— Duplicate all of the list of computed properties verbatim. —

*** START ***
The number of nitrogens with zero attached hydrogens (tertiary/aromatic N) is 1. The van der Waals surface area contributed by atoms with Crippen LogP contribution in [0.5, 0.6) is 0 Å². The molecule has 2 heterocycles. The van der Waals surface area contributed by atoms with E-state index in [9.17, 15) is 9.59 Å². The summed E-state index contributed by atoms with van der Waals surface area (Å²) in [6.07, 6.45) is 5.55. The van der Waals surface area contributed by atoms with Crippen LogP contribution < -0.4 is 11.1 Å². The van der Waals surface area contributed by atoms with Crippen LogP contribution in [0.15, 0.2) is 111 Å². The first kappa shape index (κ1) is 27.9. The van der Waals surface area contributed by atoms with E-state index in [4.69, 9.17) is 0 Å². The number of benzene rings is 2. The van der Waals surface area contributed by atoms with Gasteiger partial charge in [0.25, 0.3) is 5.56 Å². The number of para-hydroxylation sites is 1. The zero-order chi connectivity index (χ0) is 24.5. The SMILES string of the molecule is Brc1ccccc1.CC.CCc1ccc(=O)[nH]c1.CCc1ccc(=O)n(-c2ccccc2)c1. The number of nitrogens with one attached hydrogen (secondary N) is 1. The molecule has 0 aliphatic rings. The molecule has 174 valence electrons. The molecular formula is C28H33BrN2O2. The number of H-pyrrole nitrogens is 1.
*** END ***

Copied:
The number of nitrogens with zero attached hydrogens (tertiary/aromatic N) is 1. The van der Waals surface area contributed by atoms with Crippen LogP contribution in [0.5, 0.6) is 0 Å². The molecule has 2 heterocycles. The van der Waals surface area contributed by atoms with E-state index in [9.17, 15) is 9.59 Å². The summed E-state index contributed by atoms with van der Waals surface area (Å²) in [6.07, 6.45) is 5.55. The van der Waals surface area contributed by atoms with Crippen LogP contribution < -0.4 is 11.1 Å². The van der Waals surface area contributed by atoms with Crippen LogP contribution in [0.15, 0.2) is 111 Å². The first kappa shape index (κ1) is 27.9. The van der Waals surface area contributed by atoms with E-state index in [4.69, 9.17) is 0 Å². The number of benzene rings is 2. The van der Waals surface area contributed by atoms with Gasteiger partial charge in [0.25, 0.3) is 5.56 Å². The number of para-hydroxylation sites is 1. The zero-order chi connectivity index (χ0) is 24.5. The SMILES string of the molecule is Brc1ccccc1.CC.CCc1ccc(=O)[nH]c1.CCc1ccc(=O)n(-c2ccccc2)c1. The number of nitrogens with one attached hydrogen (secondary N) is 1. The molecule has 0 aliphatic rings. The molecule has 174 valence electrons. The molecular formula is C28H33BrN2O2. The number of H-pyrrole nitrogens is 1.